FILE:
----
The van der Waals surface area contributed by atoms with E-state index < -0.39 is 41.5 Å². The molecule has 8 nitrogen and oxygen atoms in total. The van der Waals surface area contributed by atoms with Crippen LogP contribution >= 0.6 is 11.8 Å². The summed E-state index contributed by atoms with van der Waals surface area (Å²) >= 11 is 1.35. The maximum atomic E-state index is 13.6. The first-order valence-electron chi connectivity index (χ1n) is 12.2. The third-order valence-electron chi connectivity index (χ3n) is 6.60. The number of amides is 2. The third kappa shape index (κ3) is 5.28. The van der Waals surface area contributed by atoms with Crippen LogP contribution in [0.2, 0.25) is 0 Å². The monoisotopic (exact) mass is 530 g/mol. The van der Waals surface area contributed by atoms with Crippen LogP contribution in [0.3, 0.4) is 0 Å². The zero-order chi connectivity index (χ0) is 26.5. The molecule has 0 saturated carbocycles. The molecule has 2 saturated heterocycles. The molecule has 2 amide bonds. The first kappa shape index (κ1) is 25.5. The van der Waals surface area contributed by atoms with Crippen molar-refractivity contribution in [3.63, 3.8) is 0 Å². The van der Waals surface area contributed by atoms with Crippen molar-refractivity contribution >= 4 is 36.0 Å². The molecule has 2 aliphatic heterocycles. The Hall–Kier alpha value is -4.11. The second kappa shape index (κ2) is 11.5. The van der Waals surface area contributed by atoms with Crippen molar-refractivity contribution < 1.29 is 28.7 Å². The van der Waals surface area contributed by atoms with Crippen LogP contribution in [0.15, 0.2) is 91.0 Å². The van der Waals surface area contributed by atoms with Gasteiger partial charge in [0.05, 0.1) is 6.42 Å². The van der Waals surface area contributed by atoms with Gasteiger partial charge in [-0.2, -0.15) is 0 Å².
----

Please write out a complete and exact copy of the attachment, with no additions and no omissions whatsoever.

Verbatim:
The van der Waals surface area contributed by atoms with E-state index < -0.39 is 41.5 Å². The molecule has 8 nitrogen and oxygen atoms in total. The van der Waals surface area contributed by atoms with Crippen LogP contribution >= 0.6 is 11.8 Å². The summed E-state index contributed by atoms with van der Waals surface area (Å²) >= 11 is 1.35. The maximum atomic E-state index is 13.6. The first-order valence-electron chi connectivity index (χ1n) is 12.2. The third-order valence-electron chi connectivity index (χ3n) is 6.60. The number of amides is 2. The third kappa shape index (κ3) is 5.28. The van der Waals surface area contributed by atoms with Crippen LogP contribution in [0.2, 0.25) is 0 Å². The monoisotopic (exact) mass is 530 g/mol. The van der Waals surface area contributed by atoms with Crippen LogP contribution in [0.3, 0.4) is 0 Å². The zero-order chi connectivity index (χ0) is 26.5. The molecule has 0 saturated carbocycles. The molecule has 2 saturated heterocycles. The molecule has 2 amide bonds. The first kappa shape index (κ1) is 25.5. The van der Waals surface area contributed by atoms with Crippen molar-refractivity contribution in [3.63, 3.8) is 0 Å². The van der Waals surface area contributed by atoms with Crippen molar-refractivity contribution >= 4 is 36.0 Å². The molecule has 2 aliphatic heterocycles. The Hall–Kier alpha value is -4.11. The second kappa shape index (κ2) is 11.5. The van der Waals surface area contributed by atoms with Crippen molar-refractivity contribution < 1.29 is 28.7 Å². The van der Waals surface area contributed by atoms with Crippen LogP contribution in [0.15, 0.2) is 91.0 Å². The van der Waals surface area contributed by atoms with Gasteiger partial charge in [0.05, 0.1) is 6.42 Å². The van der Waals surface area contributed by atoms with Gasteiger partial charge in [-0.2, -0.15) is 0 Å².